Monday, October 03, 2005

I feel despair filter through me

Susan Hill tempts us with a rhetorical question: Try to think of a great novel that does not have a story, memorable characters, vividly evoked settings.

Her own 'random list' of great novels prompts a question to myself: do I want to read great novels?

The first question is raised in a report on the 3,741 manuscripts Hill received after setting up Long Barn Books (a subsidiary to Pear Tree Productions?). She hasn’t been impressed by the quality: “Most of the hopefuls ought to be doing anything but try to write. Most seemed to have written the same (bad) novel.”

It didn’t take her long to see a pattern:

Most of the worst novels were written in the first person narrative present tense. "I open one eye. My eyeball hurts. I look around a dim room strewn with unwashed plates, dirty cups, stained underwear. I feel despair filter through me. I do not know where I am."

Reads like the opening of Swann’s Way as rewritten by Michel Houellebecq!

My first reaction was one of embarrassment for the people who write this kind of stuff, and disappointment that they haven’t thought through what it means to write fiction. And then I thought: actually, I feel this embarrassment and disappointment reading the opening lines of most published novels from which I read extracts or browse in the library.

Yet Hill says in order to be published, it is essential that a writer has “some sense of what makes a novel appeal to readers”. She thinks the fault of her hopeless hopefuls is to write fiction as "self-therapy". She equates it with those of us for whom commercial success is a by-product rather than an aim. “If you despise commerce in general or believe literature should be outside and above it” she says “the only thing to do is put up your books to be read free on the internet.”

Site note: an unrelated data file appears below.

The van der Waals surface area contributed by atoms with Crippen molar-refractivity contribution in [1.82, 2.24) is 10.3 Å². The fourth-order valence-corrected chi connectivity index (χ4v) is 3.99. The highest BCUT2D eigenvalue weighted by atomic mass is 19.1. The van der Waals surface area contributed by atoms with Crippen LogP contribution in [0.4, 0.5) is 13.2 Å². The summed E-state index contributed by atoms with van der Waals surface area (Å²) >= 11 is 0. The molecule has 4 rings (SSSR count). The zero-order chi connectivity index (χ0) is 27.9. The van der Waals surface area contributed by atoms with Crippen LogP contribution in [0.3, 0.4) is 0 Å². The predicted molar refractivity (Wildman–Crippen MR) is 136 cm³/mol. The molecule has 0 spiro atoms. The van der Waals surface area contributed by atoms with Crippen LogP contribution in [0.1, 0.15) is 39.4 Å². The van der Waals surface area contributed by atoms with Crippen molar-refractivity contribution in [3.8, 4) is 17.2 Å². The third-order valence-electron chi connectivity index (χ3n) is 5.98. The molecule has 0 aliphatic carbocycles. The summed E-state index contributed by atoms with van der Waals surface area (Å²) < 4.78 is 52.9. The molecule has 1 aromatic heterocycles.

Like our journalism perhaps? Anyway, to paraphrase Jung on the existence of God, I do not believe that literature should be outside or above commerce, I know it is.

There’s something unspoken here that seems to be troubling Hill. It seems to be a fear that literature is selfish, solipsistic even, but that this mustn’t be admitted. The pretence is the achievement. The pretence is the craft. Yet perhaps all those naïve writers, by trying to draw fiction into the voiceless, private world of the self, are unwittingly expressing the failure of fiction; a failure a craftswoman like Hill sees as a success. Perhaps it’s no coincidence that she also writes childrens' books.

If my suspicion is right, her fear is unnecessary. Writing is already public. Your diary is as public as The Da Vinci Code; even if is read by no-one, not even you, its keeper. Hence my embarrassment and disappointment with those who fail to notice the bottomless crevasse between oneself and writing. The crevasse is everything (and nothing).

Hill alludes to the impossibility of the problem when she says that “a love of writing books should spring from a love of reading”. Indeed, but one loves reading for the reason one hates it. It's out there. It resists.


  1. Anonymous7:52 am

    "The Unnamable" by Samuel Beckett arguably has no characters, story, or setting. It's also in the first person present tense.

  2. Is that right? Isn't it set within a glass sphere? Is it one of Susan Hill's faves? Don't bet the farm on it.



Please email me at steve dot mitchelmore at gmail dot com.

Blog Archive

Contact steve dot mitchelmore at Powered by Blogger.